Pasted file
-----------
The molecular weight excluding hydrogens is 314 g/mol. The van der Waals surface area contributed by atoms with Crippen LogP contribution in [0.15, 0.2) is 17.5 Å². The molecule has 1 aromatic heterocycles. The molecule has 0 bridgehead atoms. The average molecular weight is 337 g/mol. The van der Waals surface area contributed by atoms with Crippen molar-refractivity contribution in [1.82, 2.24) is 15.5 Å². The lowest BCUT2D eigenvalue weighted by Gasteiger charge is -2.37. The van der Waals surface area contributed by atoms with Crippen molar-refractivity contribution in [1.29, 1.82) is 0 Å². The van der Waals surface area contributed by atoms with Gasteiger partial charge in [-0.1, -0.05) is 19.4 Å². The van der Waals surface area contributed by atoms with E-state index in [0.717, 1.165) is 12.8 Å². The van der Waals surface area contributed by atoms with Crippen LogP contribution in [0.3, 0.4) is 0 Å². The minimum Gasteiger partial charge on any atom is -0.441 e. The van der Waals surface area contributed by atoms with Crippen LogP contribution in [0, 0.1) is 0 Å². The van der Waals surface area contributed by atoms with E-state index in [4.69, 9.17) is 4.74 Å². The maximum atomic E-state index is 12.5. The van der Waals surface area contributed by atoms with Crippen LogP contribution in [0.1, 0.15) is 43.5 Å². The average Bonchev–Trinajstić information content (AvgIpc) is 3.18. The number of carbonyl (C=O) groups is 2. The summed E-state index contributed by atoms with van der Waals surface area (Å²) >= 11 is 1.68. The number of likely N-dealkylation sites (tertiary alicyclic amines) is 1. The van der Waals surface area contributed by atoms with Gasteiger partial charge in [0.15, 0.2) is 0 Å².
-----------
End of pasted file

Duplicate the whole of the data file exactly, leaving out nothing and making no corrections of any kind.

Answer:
The molecular weight excluding hydrogens is 314 g/mol. The van der Waals surface area contributed by atoms with Crippen LogP contribution in [0.15, 0.2) is 17.5 Å². The molecule has 1 aromatic heterocycles. The molecule has 0 bridgehead atoms. The average molecular weight is 337 g/mol. The van der Waals surface area contributed by atoms with Crippen molar-refractivity contribution in [1.82, 2.24) is 15.5 Å². The lowest BCUT2D eigenvalue weighted by Gasteiger charge is -2.37. The van der Waals surface area contributed by atoms with Crippen molar-refractivity contribution in [1.29, 1.82) is 0 Å². The van der Waals surface area contributed by atoms with Gasteiger partial charge in [-0.1, -0.05) is 19.4 Å². The van der Waals surface area contributed by atoms with E-state index in [0.717, 1.165) is 12.8 Å². The van der Waals surface area contributed by atoms with Crippen LogP contribution in [0.3, 0.4) is 0 Å². The minimum Gasteiger partial charge on any atom is -0.441 e. The van der Waals surface area contributed by atoms with Crippen LogP contribution in [0, 0.1) is 0 Å². The van der Waals surface area contributed by atoms with E-state index in [4.69, 9.17) is 4.74 Å². The maximum atomic E-state index is 12.5. The van der Waals surface area contributed by atoms with Crippen LogP contribution in [0.1, 0.15) is 43.5 Å². The average Bonchev–Trinajstić information content (AvgIpc) is 3.18. The number of carbonyl (C=O) groups is 2. The summed E-state index contributed by atoms with van der Waals surface area (Å²) >= 11 is 1.68. The number of likely N-dealkylation sites (tertiary alicyclic amines) is 1. The van der Waals surface area contributed by atoms with Gasteiger partial charge in [0.15, 0.2) is 0 Å².